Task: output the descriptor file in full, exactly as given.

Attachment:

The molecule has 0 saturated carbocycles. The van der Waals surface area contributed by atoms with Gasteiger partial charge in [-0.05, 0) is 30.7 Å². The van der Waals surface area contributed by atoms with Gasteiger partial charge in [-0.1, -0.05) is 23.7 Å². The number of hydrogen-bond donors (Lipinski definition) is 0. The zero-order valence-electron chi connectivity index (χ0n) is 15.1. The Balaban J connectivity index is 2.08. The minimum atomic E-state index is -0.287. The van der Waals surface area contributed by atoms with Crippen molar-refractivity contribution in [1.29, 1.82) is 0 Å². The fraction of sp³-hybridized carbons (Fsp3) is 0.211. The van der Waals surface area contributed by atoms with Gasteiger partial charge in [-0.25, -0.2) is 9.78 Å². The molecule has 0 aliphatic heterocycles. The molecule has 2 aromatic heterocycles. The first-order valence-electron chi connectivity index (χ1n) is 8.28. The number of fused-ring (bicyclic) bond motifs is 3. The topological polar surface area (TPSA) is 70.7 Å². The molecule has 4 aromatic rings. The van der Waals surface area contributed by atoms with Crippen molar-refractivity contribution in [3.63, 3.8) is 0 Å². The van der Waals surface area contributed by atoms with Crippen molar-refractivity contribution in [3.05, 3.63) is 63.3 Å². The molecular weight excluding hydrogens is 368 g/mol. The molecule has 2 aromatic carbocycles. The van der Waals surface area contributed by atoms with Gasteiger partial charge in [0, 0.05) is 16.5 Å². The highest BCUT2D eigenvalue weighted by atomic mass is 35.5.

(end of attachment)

The molecule has 0 saturated carbocycles. The van der Waals surface area contributed by atoms with Gasteiger partial charge in [-0.05, 0) is 30.7 Å². The van der Waals surface area contributed by atoms with Gasteiger partial charge in [-0.1, -0.05) is 23.7 Å². The number of hydrogen-bond donors (Lipinski definition) is 0. The zero-order valence-electron chi connectivity index (χ0n) is 15.1. The Balaban J connectivity index is 2.08. The minimum atomic E-state index is -0.287. The van der Waals surface area contributed by atoms with Crippen molar-refractivity contribution in [1.29, 1.82) is 0 Å². The fraction of sp³-hybridized carbons (Fsp3) is 0.211. The van der Waals surface area contributed by atoms with Gasteiger partial charge in [-0.25, -0.2) is 9.78 Å². The molecule has 0 aliphatic heterocycles. The molecule has 2 aromatic heterocycles. The first-order valence-electron chi connectivity index (χ1n) is 8.28. The number of fused-ring (bicyclic) bond motifs is 3. The topological polar surface area (TPSA) is 70.7 Å². The molecule has 4 aromatic rings. The van der Waals surface area contributed by atoms with Crippen molar-refractivity contribution in [3.63, 3.8) is 0 Å². The van der Waals surface area contributed by atoms with Crippen molar-refractivity contribution in [3.05, 3.63) is 63.3 Å². The molecular weight excluding hydrogens is 368 g/mol. The molecule has 2 aromatic carbocycles. The van der Waals surface area contributed by atoms with Gasteiger partial charge in [0, 0.05) is 16.5 Å². The highest BCUT2D eigenvalue weighted by atomic mass is 35.5.